In Animal Farm, what are Snowball's views on education for the animals?
Snowball believes that all of the animals should try to learn to read at least a little.
After the animals expel the humans from the farm, the pigs are in charge. The two main factions are those of Napoleon and Snowball. Napoleon is much more interested in gathering power to himself, but Snowball is actually interested in bettering the lives of the animals on the farm.
Before the humans left, the animals all pretty much acted like animals. However, the pigs are intelligent enough to use old books left on the farm to teach themselves to read. Then it is the other animals' turn. Some of the animals on the farm are more successful at this than others.
Snowball is the best writer. He tries to organize the animals into committees, which is not too productive. He also tries to get as many animals reading as possible, even if they can only recognize the letters in their names.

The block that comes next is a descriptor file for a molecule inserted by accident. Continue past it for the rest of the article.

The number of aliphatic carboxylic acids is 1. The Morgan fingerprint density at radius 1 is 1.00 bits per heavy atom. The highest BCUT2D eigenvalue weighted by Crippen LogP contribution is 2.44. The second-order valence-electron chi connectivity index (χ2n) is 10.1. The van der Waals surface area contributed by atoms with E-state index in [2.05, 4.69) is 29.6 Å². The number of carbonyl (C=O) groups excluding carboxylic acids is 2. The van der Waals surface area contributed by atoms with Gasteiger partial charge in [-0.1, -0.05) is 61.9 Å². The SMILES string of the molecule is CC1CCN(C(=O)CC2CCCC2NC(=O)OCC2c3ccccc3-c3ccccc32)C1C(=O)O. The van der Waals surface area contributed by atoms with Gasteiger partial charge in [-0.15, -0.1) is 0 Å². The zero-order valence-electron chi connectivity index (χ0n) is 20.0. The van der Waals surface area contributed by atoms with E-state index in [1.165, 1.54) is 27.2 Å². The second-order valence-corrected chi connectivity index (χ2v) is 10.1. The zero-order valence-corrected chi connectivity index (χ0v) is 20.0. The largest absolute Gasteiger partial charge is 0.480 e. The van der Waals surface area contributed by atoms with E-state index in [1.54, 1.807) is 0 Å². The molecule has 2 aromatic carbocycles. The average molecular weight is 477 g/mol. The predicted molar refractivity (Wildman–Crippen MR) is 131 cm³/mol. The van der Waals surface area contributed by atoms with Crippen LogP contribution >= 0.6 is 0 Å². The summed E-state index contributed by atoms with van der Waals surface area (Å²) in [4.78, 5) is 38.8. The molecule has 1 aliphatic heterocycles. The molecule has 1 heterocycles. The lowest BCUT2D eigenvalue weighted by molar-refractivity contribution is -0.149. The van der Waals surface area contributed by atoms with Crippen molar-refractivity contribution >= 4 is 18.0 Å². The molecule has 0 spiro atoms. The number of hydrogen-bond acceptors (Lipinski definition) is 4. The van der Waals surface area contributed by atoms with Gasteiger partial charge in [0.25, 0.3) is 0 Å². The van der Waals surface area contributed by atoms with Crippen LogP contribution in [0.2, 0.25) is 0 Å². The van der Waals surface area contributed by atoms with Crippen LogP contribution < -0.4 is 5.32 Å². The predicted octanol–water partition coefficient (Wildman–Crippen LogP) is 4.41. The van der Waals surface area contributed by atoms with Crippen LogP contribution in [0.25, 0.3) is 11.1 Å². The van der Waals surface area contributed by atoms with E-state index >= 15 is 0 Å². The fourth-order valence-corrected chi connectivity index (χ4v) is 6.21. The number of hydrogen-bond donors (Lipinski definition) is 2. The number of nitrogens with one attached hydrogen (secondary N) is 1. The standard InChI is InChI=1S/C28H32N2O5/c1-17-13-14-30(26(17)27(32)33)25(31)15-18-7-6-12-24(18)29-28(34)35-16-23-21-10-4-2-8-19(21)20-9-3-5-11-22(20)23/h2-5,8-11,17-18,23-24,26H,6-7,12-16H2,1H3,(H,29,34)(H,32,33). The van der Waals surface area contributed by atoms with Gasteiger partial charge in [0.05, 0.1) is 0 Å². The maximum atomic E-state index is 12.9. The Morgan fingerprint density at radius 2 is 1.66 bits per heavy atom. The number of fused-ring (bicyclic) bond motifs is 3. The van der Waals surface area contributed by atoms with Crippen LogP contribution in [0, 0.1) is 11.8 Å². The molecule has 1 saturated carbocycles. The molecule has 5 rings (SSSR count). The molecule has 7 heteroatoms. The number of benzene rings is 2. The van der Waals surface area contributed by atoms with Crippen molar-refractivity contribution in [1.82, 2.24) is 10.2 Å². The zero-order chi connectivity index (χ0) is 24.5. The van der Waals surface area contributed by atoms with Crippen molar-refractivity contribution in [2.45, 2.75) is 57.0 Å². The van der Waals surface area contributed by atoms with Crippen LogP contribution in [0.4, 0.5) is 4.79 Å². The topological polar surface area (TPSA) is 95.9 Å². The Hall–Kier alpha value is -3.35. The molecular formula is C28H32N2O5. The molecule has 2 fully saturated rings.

The reading and writing classes, however, were a great success. By the autumn almost every animal on the farm was literate in some degree. (Ch. 3)
The dogs and Muriel learn to read pretty well, and Mollie learns to spell her name. Boxer gets up to the letter “D.” Most of the other animals do not get farther than the first letter of the alphabet.
While Snowball tries to help the animals become literate, Napoleon has a plan of his own.
Napoleon took no interest in Snowball's committees. He said that the education of the young was more important than anything that could be done for those who were already grown up. (Ch. 3)
What Napoleon really does is take the puppies and train them in secret to be his guard dogs. He is not really interested in the education of the young. He just wants a group of fierce, loyal dogs to do his bidding and frighten the other animals into submission.